Largely unknown and thought of as coinnoisseur stuff, perfumers bases are simply ready-made "chords" of complimentary ingredients which create a unison effect for use when composing perfumes. It both aids with time constraints and it saves the trouble of having to reinvent a desired but tried& tested effect all over again, so the perfumer can concentrate on achieving something beyond the been there, done that. Legendary female perfumer Germaine Cellier, for reasons pertaining to both syllogisms, opted to compose with lots of perfumers' bases, resulting in a contemporary difficulty to replicate her formulae, as many of the ingredients for those bases or the bases themselves are now defunct or substituted. Nevertheless, some bases, such as the famous Mousse de Saxe base for Caron, the succulent peach base Persicol and the naughty Animalis by Synarome, have created their own history and have survived.
Perfume molecule producing company Synarome was founded in 1926 by Hubert Fraysse (of the prolific and renowned Fraysse clan) who created the famous speciality Ambrarome Absolu (a densely animalic chord reminiscent of natural ambergris). Nactis acquired Synarome in 2006, creating Nactis Synarome, who continue to provide fragrance compound specialties.
Synarome's most infamous classic "perfumer's base" though is Animalis, from which the term "animalic fragrances" has sprung;
a feral, thick ambery yellow liquid, mostly insoluble in water but easily soluble in alcohol, with prominent civet and castoreum (both
traditionally animal-derived products), a cluster of musks and with costus
root, a plant essence that has an uncanny resemblence to a mix of unwashed human hair, goat smell and dirty socks. The presence of phenolic-smelling, para cresol molecules also indicates a tannery tar & barnyard "stink". And yet he effect of the finished accord is envelopingly fur-like, powdery musky, warm, powerful, rich, decadent and yes, very animalic-smelling.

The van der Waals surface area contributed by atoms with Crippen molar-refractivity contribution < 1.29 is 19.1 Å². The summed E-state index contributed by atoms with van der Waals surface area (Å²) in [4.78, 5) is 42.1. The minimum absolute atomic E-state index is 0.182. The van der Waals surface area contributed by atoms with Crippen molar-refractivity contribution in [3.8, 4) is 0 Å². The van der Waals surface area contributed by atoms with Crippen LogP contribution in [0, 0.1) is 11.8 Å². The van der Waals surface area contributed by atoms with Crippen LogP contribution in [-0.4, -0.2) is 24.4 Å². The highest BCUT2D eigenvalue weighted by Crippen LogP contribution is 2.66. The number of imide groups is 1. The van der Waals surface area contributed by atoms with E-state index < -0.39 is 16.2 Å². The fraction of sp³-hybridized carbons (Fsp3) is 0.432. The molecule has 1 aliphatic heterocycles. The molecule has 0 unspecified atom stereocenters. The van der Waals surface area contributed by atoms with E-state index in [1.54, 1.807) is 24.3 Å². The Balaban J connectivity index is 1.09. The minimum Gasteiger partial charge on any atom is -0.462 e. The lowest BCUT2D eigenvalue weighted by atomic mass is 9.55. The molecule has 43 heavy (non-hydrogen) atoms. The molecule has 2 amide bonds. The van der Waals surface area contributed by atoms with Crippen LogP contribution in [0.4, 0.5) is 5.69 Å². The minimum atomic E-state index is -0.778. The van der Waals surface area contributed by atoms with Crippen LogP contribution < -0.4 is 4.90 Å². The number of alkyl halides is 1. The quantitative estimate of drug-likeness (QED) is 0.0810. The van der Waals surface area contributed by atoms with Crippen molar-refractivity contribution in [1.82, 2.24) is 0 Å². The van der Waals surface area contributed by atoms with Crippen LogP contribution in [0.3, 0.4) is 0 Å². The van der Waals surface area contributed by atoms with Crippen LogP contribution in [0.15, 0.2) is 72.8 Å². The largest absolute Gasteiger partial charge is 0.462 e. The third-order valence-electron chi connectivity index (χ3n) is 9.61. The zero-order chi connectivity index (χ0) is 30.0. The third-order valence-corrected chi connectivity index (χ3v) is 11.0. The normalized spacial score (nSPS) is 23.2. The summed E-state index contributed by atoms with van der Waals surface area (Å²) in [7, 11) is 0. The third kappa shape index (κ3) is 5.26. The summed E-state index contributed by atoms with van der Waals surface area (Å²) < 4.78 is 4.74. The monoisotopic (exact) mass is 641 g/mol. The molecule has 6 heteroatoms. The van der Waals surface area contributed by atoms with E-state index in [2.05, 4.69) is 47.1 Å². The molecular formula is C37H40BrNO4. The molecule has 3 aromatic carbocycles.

To get a feel for the classic accord, Animalis is featured in vintage Piguet's Visa, in all its "dirty" glory, created by Jean Carles (the man responsible for the skank-fest that is the classic Tabu, "un parfum de puta", a whore's brew). I also believe that Weil's Zibeline (a characteristic "parfum fourrure") features some of it in its core. Other vintages featuring lots of it is the rare Soft Youth Dew, one of two declinations of the classic Lauder Youth Dew in the 1970s (the other declination, the Intense Youth Dew was actually marketed later as... Cinnabar!, as per Octavian) and the less rare Mais Oui by Bourjois. It's also part of the mysterious urinous & musky allure of Kouros by Yves Saint Laurent (which indeed features a healthy dose of costus under phenyl acetate paracresol). But as much as it was favored during the classic era of perfumery, the traditional Animalis base fell out of favor in the middle of the 1980s.
Perfumery restrictions, which have axed the use of costus and
eradicated the use of real animal ingredients, required a recalibration of
the actual formula of Animalis, now allowed to be featured in up to 4%
of the compound for perfume making. The base's stability has allowed it to not only be used in fine fragrance but also can be featured in shampoo, deodorant
and creams. Modern Animalis perfume base includes 10-undecanal,
linalool, alpha-pinene, β-Caryophyllene, limonene, heaps of cedrol and
cedrene alpha. Mysteriously enough the final result ends up smelling animalic (smelling the fragrances containing it confirms this). The modern Animalis, animalic-smelling but without animal-derived ingredients, is featured in Vierge et Toreros by Etat Libre d'Orange and possibly the masculine Twill Rose by Parfums de Rosine.
For accuracy's sake, Synarome currently has not one but two distinct Animalis bases in their arsenal (the breakdown of ingredients above pertains to the first one): Animalis 1745-03 (which is Tonkin musk smelling, which is to say very warm, musky with a leathery nuance) and Animalis 5853 with woody & sensuous notes. The latest version of the former is Animalis 1745-03 TEC.
International Flavors & Fragrances (IFF) offers a similar competitive product, called Cherval, but that one is less cedary and even more powerful.
It's interesting to note that Animalis has not only been used in oriental perfumes, as would be expected them being the quintessential sensuous, langoruous fragrances evoking sexy thoughts, but also in citrus fragrances to exalt their fresh notes by way of contrast.
photo by Willy Ronis 1970 Nu au tricot raye